Lot 15
  • 15

Pablo Picasso

600,000 - 900,000 GBP
1,329,250 GBP
bidding is closed


  • Pablo Picasso
  • dated Boisgeloup 28 Juin XXXIII (bottom)
  • oil on canvas


Marina Picasso, Paris (granddaughter of the artist; by descent)
Galerie Thomas, Munich
Acquired from the above by the present owner in the 1980s


Munich, Haus der Kunst; Cologne, Josef-Haubrich-Kunsthalle; Frankfurt, Städtische Galerie im Städelschen Kunstinstitut & Zurich, Kunsthaus, Pablo Picasso. Eine Ausstellung zum hundertsten Geburtstag. Werke aus der Sammlung Marina Picasso, 1981-82, no. 157, illustrated in colour in the catalogue
Tokyo, The National Museum of Modern Art & Kyoto, Municipal Museum, Picasso: Masterpieces from the Marina Picasso Collection and from Museums in U.S.A. and U.S.S.R., 1983, no. 132, illustrated in colour in the catalogue


The Picasso Project, Picasso's Paintings, Watercolors, Drawings and Sculpture. Surrealism, 1930-1936, San Francisco, 1997, no. 33-063, illustrated p. 174

Catalogue Note

Femme endormie is a portrait of Marie-Thérèse Walter, Picasso's muse who inspired some of the most romantic and sensual works of his œuvre. The artist met Marie-Thérèse no later than January 1927, when she was seventeen. With the words 'I am Picasso. You and I are going to do great things together', the forty-six year old artist introduced himself to the young woman who would soon become his mistress and muse for more than a decade. Many years later Marie-Thérèse recalled the circumstances of their sudden first encounter: 'I knew nothing – neither about life nor about Picasso. Nothing. I had been shopping at Galeries Lafayette and Picasso saw me coming out of the Metro' (quoted in L. Levy, Picasso, London, 1991, p. 88).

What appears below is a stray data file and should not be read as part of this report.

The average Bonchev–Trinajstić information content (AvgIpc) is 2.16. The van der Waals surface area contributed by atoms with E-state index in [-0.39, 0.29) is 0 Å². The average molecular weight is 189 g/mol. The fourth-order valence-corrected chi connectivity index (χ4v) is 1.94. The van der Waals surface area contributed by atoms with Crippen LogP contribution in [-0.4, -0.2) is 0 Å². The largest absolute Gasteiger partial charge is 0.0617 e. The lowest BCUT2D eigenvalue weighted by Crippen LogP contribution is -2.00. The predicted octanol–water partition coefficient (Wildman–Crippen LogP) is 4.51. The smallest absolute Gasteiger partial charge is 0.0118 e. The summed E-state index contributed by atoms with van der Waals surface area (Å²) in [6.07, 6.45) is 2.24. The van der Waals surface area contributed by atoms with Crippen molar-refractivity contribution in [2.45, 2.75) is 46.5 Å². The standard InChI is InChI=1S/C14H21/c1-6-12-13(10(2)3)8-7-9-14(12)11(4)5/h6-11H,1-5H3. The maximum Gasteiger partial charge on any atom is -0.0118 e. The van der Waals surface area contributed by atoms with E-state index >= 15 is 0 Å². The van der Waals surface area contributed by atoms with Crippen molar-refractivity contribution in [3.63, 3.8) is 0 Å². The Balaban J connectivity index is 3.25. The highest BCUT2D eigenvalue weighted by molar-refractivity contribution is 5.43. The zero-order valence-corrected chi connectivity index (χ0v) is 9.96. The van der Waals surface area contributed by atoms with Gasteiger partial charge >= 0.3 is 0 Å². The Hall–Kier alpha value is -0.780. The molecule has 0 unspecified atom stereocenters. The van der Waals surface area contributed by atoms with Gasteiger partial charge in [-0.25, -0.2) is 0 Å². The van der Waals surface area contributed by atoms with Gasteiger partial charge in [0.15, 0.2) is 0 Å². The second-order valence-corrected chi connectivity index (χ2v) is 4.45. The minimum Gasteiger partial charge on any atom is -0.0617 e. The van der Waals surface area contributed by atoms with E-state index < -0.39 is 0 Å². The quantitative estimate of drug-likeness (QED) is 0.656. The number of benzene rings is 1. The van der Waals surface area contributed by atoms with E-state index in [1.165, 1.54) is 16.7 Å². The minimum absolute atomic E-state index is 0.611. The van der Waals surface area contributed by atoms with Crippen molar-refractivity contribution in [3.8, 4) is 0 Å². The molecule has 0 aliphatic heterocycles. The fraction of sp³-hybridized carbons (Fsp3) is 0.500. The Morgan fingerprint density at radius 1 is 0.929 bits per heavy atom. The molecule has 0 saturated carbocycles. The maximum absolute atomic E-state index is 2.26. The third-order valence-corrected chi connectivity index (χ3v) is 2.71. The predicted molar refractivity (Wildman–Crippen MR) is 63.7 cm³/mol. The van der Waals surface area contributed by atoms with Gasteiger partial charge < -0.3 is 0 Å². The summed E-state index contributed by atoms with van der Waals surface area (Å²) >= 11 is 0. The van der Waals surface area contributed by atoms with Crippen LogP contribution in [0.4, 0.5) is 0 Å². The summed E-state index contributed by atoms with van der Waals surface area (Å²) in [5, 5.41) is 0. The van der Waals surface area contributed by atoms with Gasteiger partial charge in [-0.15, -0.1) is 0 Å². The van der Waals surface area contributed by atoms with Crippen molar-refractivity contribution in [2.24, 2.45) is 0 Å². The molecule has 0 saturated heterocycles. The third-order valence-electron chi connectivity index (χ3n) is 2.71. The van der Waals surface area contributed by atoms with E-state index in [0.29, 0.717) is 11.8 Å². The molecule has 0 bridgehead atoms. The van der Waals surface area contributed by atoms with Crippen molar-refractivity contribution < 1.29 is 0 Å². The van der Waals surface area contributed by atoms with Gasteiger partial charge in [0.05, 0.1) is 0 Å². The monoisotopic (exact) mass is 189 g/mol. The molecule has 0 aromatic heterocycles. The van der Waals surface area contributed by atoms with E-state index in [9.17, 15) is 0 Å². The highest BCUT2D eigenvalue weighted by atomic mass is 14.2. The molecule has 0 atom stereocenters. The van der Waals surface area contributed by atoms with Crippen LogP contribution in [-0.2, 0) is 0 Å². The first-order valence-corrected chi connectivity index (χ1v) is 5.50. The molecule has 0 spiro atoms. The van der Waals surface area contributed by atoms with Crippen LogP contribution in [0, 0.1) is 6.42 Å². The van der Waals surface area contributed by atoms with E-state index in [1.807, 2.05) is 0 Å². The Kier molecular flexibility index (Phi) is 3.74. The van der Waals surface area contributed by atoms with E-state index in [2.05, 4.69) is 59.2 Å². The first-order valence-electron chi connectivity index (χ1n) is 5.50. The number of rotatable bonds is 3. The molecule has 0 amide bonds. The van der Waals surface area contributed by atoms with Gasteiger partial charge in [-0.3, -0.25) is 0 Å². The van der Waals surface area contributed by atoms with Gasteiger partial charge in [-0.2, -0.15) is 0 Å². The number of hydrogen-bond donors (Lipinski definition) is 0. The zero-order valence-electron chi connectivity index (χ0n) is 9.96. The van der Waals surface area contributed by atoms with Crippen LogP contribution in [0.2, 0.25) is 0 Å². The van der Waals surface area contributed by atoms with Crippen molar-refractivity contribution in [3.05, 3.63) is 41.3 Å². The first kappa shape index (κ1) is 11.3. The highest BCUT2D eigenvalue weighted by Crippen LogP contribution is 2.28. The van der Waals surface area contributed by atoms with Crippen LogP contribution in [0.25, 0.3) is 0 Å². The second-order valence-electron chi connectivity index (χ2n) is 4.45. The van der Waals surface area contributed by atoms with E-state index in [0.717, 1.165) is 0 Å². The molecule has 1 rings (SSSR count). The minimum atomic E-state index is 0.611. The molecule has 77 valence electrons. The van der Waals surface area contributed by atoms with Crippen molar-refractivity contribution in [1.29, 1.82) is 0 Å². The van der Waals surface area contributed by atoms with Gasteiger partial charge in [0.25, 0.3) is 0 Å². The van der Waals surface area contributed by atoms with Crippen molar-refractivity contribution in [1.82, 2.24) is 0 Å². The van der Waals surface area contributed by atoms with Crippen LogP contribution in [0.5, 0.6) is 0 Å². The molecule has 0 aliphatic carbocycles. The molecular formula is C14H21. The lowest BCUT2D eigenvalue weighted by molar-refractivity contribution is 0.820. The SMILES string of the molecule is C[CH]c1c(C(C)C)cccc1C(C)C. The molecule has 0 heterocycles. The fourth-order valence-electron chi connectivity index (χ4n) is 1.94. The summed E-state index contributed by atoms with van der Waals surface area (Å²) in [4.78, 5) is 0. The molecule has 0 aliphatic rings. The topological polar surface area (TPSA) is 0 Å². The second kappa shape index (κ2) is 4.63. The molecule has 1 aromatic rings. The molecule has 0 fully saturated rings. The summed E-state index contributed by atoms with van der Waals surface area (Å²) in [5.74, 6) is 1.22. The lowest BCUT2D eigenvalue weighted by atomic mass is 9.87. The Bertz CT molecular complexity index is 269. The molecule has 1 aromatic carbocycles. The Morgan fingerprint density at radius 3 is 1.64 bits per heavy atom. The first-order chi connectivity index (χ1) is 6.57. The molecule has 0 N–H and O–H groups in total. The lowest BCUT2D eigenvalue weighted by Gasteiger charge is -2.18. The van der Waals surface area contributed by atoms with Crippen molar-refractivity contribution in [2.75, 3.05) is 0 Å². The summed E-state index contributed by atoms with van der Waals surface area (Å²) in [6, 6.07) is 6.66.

Captivated by her youthful, unpredictable spirit as well as by her voluptuous physique, Picasso's renderings of Marie-Thérèse are erotically charged, often showing her in the state of sleep and carefree abandon, as in the present work. William Rubin observed: 'None of Picasso's earlier relationships had provoked such sustained, lyrical power, such a sense of psychological awareness and erotic completeness... Picasso proceeds from his intense feeling for [Marie-Thérèse]... he paints the body contemplated, loved and self-contemplating' (W. Rubin, Picasso in the Collection of the Museum of Modern Art, New York, 1971, p. 138). This contemplative quality is beautifully presented in Femme endormie, showing Marie-Thérèse in her sleep, open to the viewer's gaze. The simple lines suggesting the bed resemble a pedestal, elevating the nude to a work of art in her own right. 



Fig. 1, Pablo Picasso, Nu couché, 1932, oil on canvas, Musée Picasso, Paris